By the time you have been given our take home task, then congratulations! You've probably already passed several stages, including the first round interview. You are on a shortlist of 2 or 3 and so far everything we see is good. If you get this far, it's really worth the effort as you are at the final stage.

We're not trying to get free work. Far from it, we put a lot of hours ourselves into creating a standardised scenario and everyone gets the same task. We prep questions and discussion points to try and understand your thinking. It is designed to probe your knowledge, experience and character. You might spend 2-3 hours doing the task but we've spent hundreds of hours designing and preparing it, and we spend 4-6 hours per candidate reviewing the answers. Our investment is double what yours is, and it's from skilled and experienced people who absolutely know what they are doing. If our goal was to get work from you then the financials simply don't add up. Why would we spend 6 hours getting you to do something that we could do ourselves in 2 hours.

Of course other companies might not use the same process as ours. If the task is given to you without having gone through other steps, like an initial interview or even a phone screen, then maybe they're trying to get you to do work.... but I highly doubt it. It's just too risky. By the time they've documented tasks, sent them over, got them back, reviewed them and checked them... it's almost certain that the company could simply have done the task themselves quicker and cheaper. Don't forget that if they are creating individual tasks for every applicant, then most of the "work" that comes back will be totally wrong and worthless, because most of the applicants aren't able to do it.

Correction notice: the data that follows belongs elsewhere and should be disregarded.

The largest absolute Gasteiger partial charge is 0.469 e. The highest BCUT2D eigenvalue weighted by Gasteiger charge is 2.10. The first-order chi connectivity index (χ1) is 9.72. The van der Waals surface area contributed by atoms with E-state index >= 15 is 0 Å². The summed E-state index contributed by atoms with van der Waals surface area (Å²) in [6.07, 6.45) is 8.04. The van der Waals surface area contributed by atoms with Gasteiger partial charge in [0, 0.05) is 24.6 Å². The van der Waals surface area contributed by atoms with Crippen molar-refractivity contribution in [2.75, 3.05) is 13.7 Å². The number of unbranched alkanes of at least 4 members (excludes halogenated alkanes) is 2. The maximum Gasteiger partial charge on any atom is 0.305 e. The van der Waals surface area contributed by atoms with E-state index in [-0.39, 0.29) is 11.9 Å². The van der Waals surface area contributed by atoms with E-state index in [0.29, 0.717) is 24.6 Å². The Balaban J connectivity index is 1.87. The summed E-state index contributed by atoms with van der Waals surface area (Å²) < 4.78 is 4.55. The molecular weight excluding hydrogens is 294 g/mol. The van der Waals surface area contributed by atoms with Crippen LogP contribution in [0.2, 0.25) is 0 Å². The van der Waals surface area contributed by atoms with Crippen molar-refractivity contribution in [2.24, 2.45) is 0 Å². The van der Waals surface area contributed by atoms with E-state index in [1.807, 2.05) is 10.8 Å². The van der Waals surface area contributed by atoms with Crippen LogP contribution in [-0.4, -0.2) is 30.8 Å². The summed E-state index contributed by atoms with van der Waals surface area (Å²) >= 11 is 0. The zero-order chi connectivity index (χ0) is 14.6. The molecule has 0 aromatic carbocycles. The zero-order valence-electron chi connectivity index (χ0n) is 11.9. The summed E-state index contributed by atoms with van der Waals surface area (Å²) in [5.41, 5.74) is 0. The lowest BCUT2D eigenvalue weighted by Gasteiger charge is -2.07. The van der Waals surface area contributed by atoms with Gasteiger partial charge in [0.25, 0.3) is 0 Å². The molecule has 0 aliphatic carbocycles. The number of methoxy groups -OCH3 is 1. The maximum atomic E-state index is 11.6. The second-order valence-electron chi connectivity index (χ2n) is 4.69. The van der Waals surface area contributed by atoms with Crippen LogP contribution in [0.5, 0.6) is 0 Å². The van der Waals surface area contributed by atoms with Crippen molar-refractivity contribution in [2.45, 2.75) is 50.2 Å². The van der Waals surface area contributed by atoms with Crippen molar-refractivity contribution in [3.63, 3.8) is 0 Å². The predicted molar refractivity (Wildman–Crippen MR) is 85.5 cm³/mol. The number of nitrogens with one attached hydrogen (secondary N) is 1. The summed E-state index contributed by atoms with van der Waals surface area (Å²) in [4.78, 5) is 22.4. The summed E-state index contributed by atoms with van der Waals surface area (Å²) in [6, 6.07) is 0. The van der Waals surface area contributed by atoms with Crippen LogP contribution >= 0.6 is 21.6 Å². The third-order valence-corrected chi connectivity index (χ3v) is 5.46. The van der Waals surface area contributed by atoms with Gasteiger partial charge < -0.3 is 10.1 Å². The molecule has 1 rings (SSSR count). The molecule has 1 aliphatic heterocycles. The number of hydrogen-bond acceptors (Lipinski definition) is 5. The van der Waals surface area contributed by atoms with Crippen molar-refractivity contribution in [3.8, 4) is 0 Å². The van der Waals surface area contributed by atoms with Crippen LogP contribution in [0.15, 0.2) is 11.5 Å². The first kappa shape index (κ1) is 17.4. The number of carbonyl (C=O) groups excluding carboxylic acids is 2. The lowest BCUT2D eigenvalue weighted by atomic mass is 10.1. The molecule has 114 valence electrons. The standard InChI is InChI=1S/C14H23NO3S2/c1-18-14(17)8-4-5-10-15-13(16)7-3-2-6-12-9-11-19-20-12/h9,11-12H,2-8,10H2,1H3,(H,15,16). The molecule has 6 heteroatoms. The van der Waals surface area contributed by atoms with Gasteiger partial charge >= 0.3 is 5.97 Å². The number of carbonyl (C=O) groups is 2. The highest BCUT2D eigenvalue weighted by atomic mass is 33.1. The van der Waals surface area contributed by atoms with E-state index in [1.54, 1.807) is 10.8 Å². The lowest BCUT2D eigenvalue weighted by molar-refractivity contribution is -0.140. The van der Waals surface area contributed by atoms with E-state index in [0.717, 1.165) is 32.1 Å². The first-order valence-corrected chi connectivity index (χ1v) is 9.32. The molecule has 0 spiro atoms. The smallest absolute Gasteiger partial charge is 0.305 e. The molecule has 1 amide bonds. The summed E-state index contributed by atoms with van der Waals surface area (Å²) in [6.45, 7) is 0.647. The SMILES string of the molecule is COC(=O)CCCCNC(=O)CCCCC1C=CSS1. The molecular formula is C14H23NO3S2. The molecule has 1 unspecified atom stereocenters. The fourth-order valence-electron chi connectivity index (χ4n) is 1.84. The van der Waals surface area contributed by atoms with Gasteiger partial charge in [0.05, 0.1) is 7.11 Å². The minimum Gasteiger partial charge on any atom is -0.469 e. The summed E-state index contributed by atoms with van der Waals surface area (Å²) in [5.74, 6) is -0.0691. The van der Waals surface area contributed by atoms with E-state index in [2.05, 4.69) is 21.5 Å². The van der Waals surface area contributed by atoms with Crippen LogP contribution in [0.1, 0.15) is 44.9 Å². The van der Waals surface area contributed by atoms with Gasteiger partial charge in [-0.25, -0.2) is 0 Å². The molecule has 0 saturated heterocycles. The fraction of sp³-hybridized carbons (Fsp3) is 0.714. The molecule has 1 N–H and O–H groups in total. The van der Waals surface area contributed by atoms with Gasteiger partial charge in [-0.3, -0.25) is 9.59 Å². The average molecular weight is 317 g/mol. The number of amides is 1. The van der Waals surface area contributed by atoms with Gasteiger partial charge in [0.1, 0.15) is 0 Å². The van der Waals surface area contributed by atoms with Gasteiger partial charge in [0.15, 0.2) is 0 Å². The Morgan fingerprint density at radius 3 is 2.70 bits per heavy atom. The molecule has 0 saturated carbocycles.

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    Exactly this. I'm also not a big fan of giving people tasks but experience has shown, that people who are able to answer technical questions are not necessarily able to write code that's up to company standard and vice-versa, therefore we do both. Give out tasks to people that pass the first interview but by default schedule a technical interview which starts with code-reviewing the task so the applicant, even if rejected, walks away with some kind of learning experience and if the task was completed successfully we dive deeper into technical questions.
    – TheRealOha
    Commented Jun 28, 2023 at 12:41
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    So, you are going to spend a good 1000$-2000$ evaluating the result of the take home test. Is there a reason why paying them 100$ per hour for the 4 hours of assigned work is verboten? You have already selected the 100+ applicants down to 2-3, the cost or risk of exploits is small. And it generates the precedent that "when the company demands you code something, they pay you for it". The disadvantage is that if your earlier screening sucks, you waste money. So it gives you lots of incentive to improve your earlier screening. The advantage is that you are no longer in the "free intern" trap.
    – Yakk